I had no idea what an anglophile was until Jackson called me one, and that really surprised me since my vocabulary is twice as large as his is. I wasn’t about to ask him what it meant—I’d never hear the end of it so I waited until he left before my dictionary could tell me just how seriously he had insulted me. Anglophile: n. someone who holds an extremely romanticized view of the English. Well then, that’s exactly what I am.
After all, there’s Prince Harry, the blokes of One Direction, and the brilliant Benedict Cumberbatch. I love them all. With all my heart. Jackson teases me like crazy about it, and he especially thinks it’s a riot that I plan on going to Oxford.
“What are you going to do?” he asks me. “Marry an English lord?”
Actually, that’s exactly what I’m planning on doing, but I’m not about to tell Jackson this. It will just send him rolling off the sofa and right out my front door.
I don’t know why the boy is so determined to give me such a hard time. I’m sure he picked it all up from his best friend and my older brother, Wade, who finally left for college. I couldn’t wait for the day that the goading would stop and as payment for all my long-suffering, Wade would bequeath me his room. It was the least he could do for me. I mean I’m pretty sure that once I can start making my own health care decisions, I’ll be getting some serious help for all my emotional distress, thank you very much, Wade. Jackson just seems determined to run up the bill, and let me tell you something. Therapists are not cheap.
So anyway, last Saturday afternoon, Jackson and I were fighting over the DVR remote. He wanted to watch the Utah Jazz game, and I suggested Sherlock Holmes, which I thought a fairly good compromise, but Jackson, as a rule, avoids anything on Masterpiece. Since I live with four brothers, the back of the remote’s was missing as were the batteries so neither one of us got what we wanted.
Jackson wasn’t very happy about it, and after he rummaged through our junk drawers and still came up empty handed, he decided it was time to torture me by giving me a driving lesson. I know that most girls at our school would die to get in a car with Jackson, but I’m not like most girls around here. I mean just because Jackson is tall and has those penetrating blue eyes and sports a set of charming dimples does not mean that he can act like such a know-it-all, especially in an area where my expertise is a little wanting.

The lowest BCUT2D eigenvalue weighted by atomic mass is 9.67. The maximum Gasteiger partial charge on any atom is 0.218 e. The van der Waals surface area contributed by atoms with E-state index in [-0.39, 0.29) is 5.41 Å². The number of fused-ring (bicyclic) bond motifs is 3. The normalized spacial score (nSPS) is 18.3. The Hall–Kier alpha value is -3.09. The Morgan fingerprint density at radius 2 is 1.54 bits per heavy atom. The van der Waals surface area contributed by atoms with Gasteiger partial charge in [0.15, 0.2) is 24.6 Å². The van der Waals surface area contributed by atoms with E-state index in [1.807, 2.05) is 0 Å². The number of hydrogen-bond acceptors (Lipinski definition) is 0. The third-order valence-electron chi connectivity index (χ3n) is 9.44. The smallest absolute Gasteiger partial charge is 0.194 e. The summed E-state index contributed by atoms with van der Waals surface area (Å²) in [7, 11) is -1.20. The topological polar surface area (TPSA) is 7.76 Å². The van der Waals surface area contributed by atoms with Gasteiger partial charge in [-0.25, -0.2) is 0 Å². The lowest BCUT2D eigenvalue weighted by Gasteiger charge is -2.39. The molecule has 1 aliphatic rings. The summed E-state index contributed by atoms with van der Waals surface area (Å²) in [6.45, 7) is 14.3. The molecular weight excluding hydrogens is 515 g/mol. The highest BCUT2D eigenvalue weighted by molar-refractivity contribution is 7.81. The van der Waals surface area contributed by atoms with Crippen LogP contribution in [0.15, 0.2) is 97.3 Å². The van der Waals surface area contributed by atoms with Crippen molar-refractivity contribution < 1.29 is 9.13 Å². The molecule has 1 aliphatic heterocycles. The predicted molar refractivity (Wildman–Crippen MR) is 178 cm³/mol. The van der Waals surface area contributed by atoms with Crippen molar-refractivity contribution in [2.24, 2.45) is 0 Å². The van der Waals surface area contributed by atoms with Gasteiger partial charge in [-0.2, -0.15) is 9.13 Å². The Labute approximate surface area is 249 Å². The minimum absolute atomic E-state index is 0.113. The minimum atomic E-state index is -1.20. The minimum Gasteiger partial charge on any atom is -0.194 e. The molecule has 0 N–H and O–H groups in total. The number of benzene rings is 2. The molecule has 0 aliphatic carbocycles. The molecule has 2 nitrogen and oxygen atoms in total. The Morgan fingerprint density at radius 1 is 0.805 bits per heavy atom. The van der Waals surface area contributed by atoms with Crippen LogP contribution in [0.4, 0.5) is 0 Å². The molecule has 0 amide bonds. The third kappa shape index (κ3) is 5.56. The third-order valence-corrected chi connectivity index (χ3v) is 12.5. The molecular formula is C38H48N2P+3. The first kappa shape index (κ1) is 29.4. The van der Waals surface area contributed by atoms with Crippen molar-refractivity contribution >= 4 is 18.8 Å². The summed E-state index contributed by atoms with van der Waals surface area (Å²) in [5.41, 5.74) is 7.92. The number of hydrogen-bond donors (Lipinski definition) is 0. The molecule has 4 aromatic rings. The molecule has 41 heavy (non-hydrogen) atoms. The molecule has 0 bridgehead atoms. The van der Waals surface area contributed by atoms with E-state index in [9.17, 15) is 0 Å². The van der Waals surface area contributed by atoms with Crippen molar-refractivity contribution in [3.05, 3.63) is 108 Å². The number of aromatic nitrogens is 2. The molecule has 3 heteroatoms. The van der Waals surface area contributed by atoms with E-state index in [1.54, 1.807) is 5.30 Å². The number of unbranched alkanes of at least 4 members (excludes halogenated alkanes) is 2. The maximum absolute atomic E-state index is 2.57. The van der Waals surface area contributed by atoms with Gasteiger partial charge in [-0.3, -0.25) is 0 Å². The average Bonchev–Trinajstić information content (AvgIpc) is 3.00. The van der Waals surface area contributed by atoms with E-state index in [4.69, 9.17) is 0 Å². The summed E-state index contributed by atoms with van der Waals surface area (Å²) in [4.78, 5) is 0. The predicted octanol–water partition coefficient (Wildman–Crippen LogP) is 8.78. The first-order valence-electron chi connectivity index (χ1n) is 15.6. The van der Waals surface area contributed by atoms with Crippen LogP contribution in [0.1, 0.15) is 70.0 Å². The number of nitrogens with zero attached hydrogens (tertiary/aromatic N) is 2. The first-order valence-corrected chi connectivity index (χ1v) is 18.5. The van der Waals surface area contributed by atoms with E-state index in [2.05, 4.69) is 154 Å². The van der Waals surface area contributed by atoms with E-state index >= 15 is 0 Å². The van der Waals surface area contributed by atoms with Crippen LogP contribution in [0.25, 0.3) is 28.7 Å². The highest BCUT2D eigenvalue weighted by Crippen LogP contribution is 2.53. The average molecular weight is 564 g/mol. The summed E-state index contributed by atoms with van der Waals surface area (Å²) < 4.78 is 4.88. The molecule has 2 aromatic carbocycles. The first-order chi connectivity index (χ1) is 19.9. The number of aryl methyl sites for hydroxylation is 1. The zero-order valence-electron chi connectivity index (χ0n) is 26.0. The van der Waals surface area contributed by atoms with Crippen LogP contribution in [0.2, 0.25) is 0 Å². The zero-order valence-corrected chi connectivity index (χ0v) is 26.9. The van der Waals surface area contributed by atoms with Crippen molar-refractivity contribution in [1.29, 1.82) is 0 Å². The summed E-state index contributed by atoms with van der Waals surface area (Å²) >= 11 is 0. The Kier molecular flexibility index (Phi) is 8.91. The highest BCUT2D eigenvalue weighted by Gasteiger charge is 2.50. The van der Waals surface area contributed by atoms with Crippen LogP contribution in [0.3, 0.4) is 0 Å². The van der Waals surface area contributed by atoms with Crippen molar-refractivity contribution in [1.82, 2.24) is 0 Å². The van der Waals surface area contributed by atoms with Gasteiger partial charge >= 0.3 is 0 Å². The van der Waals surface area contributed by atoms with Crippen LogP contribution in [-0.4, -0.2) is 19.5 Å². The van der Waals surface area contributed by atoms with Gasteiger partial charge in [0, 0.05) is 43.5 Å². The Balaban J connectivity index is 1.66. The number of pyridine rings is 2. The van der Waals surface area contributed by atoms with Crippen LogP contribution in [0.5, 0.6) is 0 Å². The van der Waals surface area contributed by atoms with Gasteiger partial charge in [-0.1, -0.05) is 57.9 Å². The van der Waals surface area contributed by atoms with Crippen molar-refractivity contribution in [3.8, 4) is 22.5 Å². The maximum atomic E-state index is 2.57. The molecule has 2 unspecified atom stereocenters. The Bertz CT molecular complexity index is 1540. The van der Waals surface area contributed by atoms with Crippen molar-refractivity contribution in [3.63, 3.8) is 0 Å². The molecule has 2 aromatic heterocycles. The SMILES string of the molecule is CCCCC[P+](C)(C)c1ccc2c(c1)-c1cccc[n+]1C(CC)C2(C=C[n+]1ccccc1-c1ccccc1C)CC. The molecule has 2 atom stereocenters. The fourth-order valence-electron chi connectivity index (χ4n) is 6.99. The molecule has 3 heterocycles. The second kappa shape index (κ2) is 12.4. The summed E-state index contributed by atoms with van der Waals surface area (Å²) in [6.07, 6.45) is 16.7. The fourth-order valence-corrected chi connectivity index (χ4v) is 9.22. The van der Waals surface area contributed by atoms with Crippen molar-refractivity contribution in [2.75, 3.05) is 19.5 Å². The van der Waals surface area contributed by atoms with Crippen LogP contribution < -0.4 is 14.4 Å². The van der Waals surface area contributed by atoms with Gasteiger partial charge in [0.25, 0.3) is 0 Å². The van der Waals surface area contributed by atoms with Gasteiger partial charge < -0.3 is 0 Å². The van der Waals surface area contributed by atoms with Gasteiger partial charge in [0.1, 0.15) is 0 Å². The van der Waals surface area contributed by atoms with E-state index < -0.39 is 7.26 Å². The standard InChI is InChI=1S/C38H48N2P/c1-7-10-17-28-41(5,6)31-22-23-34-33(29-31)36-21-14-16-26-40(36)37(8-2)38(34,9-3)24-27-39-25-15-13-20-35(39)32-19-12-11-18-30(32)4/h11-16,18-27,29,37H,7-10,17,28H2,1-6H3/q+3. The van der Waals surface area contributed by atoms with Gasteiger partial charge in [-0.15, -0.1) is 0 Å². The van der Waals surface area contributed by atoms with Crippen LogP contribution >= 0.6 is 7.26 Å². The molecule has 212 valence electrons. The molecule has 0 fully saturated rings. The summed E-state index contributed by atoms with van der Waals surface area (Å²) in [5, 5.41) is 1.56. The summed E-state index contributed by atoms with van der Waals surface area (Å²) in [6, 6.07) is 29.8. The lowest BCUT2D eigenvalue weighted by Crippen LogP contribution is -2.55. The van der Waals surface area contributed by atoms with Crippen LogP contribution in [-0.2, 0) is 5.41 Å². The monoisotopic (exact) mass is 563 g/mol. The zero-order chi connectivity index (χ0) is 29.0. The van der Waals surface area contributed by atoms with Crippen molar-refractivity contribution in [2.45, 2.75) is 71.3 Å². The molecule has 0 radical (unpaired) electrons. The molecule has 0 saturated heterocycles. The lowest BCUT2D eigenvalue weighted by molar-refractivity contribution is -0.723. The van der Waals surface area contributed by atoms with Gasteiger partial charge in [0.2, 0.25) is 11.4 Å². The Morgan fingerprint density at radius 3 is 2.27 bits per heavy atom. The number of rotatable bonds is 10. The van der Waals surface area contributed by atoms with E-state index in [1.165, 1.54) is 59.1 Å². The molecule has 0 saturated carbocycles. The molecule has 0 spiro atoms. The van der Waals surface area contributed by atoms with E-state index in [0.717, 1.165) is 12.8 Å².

He opened the driver’s door of his old blue Toyota, and rolled out his arm, obviously expecting me to get in.
“Don’t get all Vanna White on me,” I said.
“I wasn’t!” he protested. “I was trying to be a good footman, m’lady.”
I walked up to the door and knowing what I was in for, decided to dish it to him while I still could. “Oh. Have Hansel and Gretel been through here?” I asked as I brushed away a bunch of crumbs off my seat.
He smiled as he tossed me the keys, which I dropped because his dimples were distracting me. Seriously, his dimples are pretty disarming, and they would have won me over a long time ago, if the boy that wore them weren’t so annoying.
I decided it was worth one more try. “Jackson, I’m really not in the mood to drive right now,” I said, pushing my hair behind my ears like I meant business.
“Are you ever?”
I reluctantly put the keys in the ignition and tried to put the car into reverse. Unfortunately, it’s very easy to get the reverse and 4th gear mixed up in a blue Toyota Corolla, and Corollas are not about to let this kind of thing go unnoticed. Finally, after the car had protested long enough, Jackson put his hand over my trembling one and put the car into reverse. He kept his hand there while I slowly backed out of the driveway, and when I finally got out onto the street, he moved my hand into first gear and said, “Well, Lizzie, why didn’t you tell me you were going to take so long? I could have finished my calculus assignment.”
Let’s just say that the lesson did not go well. Parallel parking between a Suburban and a minivan is not my idea of fun, and when I killed the car at a green light and couldn’t get it to start again, he finally had to run around the car and shove me back into the passenger seat.